Tuesday, February 12, 2008

Red Sun (1971)

Let's run down the list of Features That Should Automatically Make Ryan Love The Movie:

a) It's a Western
b) It stars Toshiro Mifune as a samurai in the West

Ok, the combination of those two alone should be enough to make it my favorite movie of all time, but there's more.

c) Charles Bronson as a gunslinger
d) Directed by the guy who made some fun Bond movies
e) Features another gunslinger played by the French guy from Le Samourai (Alain Delon)

What could go wrong?


Well, it should have been my favorite movie ever, but it turns out it was just OK, and that's mostly because of Mifune hacking up bandits and dubiously-cast Indians.

The first thing Amy and I noticed was that the setup is identical to Shanghai Noon. It begins with Bronson and Le Samourai sticking up a passenger train. Bronson is supposed to come off as the likable thief, while his partner Delon seems more sinister, and at the end of the heist Delon betrays and attempts to kill Bronson. Mifune is also on the train, accompanying an ambassador from Japan, and his friend is killed by Delon during the hold-up. Mifune discovers Bronson outside, not quite dead, and the two set off after Delon as a bickering and unlikely pair. Along the way they introduce each other to their respective cultures a bit, and become loose friends. They even stop off at a brothel where Bronson is well-known and Mifune gets introduced to Western women. From here the stories of Shanghai Noon and Red Sun part ways, as the annoying banshee known as Ursula Andress is introduced and unfortunately survives the rest of the movie.

High points: seeing Toshiro Mifune as a samurai in color. His character and performance are very good. He's the most interesting person to watch in the movie. His action scenes, especially the one where he's attacking on horseback, are excellent. The other action scenes are ok as well. The sound effects for the guns (you knew I was going to comment on them) are unique. They sound like production audio for blank-firing guns, but it works. Delon is pretty handy with the gun, and uses fanning to great effect.

Mediocre points: Bronson. His character is not very likable: starts off by robbing the train and bringing Delon in on the job, so he's responsible for the samurai's death, yet he takes no responsibility; then he visits a farmhouse to steal horses and watches as bandits kill an innocent old man while his wife watches and his daughters hide nearby (Bronson only steps in and kills the bandits when they come close to discovering him); at the very end he is responsible for another character's death, and directly after it happens he does something that makes the death pointless. Bronson's voice is also tough to listen to. His cadence and delivery are annoying and way too close to Hank Azaria's parody of him on the Simpsons. I think he works best in Once Upon a Time in the West because he doesn't talk very much.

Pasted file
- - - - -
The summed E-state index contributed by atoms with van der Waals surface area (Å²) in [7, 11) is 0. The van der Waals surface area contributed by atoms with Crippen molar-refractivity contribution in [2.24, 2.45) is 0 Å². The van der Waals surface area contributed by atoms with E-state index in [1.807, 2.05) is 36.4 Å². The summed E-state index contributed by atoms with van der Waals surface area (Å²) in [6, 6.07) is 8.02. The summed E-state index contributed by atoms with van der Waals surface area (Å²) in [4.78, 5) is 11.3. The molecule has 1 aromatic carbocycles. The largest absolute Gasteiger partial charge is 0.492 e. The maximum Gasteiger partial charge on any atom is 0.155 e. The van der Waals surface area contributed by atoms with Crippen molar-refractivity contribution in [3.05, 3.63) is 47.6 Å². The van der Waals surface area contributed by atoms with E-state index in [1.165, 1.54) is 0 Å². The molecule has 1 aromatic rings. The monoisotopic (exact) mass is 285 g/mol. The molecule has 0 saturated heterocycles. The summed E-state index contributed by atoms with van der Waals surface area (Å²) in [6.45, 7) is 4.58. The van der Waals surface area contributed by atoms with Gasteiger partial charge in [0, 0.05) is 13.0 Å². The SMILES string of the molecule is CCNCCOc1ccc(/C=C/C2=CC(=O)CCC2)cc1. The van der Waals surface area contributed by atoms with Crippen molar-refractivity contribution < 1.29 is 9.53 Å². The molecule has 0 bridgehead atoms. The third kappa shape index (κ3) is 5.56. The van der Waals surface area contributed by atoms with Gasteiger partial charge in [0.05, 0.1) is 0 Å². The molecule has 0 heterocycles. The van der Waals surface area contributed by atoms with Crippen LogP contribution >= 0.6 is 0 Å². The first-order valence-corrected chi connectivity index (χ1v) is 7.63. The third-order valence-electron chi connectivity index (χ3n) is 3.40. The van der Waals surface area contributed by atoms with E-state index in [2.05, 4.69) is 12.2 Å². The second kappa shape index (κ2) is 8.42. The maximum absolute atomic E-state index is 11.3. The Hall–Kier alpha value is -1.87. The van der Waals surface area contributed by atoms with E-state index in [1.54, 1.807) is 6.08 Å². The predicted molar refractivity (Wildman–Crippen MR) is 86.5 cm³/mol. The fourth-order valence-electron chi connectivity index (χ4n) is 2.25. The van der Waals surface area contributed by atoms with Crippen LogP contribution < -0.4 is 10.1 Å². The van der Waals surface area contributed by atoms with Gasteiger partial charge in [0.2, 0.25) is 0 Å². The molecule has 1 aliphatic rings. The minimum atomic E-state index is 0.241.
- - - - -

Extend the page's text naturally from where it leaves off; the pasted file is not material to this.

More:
Also, there isn't much style to the movie. The most interesting part is probably the one towards the end when they're in the old church, and they're surrounded by a field of tall reeds. The use of sound is very effective during these scenes, as the sound of the wind rushing through the reeds is used to mask any sign of the approaching Comanche. The sound and visuals create some effectively tense moments. Unfortunately that's about all the style that I can remember. Everything else was pretty uninspired.

The low points: Ursula Andress. I think she was getting paid a bonus for every time she screamed "You bastard!" with her annoyingly hoarse voice. The ending was also very unsatisfying because of the stupid choice that Bronson's character makes (the one that results in a pointless death).

Ultimately Red Sun is failed potential. I'm glad Shanghai Noon decided to use the concept again, because that makes at least one East vs. Wild West movie that I enjoy, even if it Mifune ain't in it.

1 comment:

Anonymous said...

I freaking love this flick! It's because of this flick that I got the Gunplay gig. Cheers!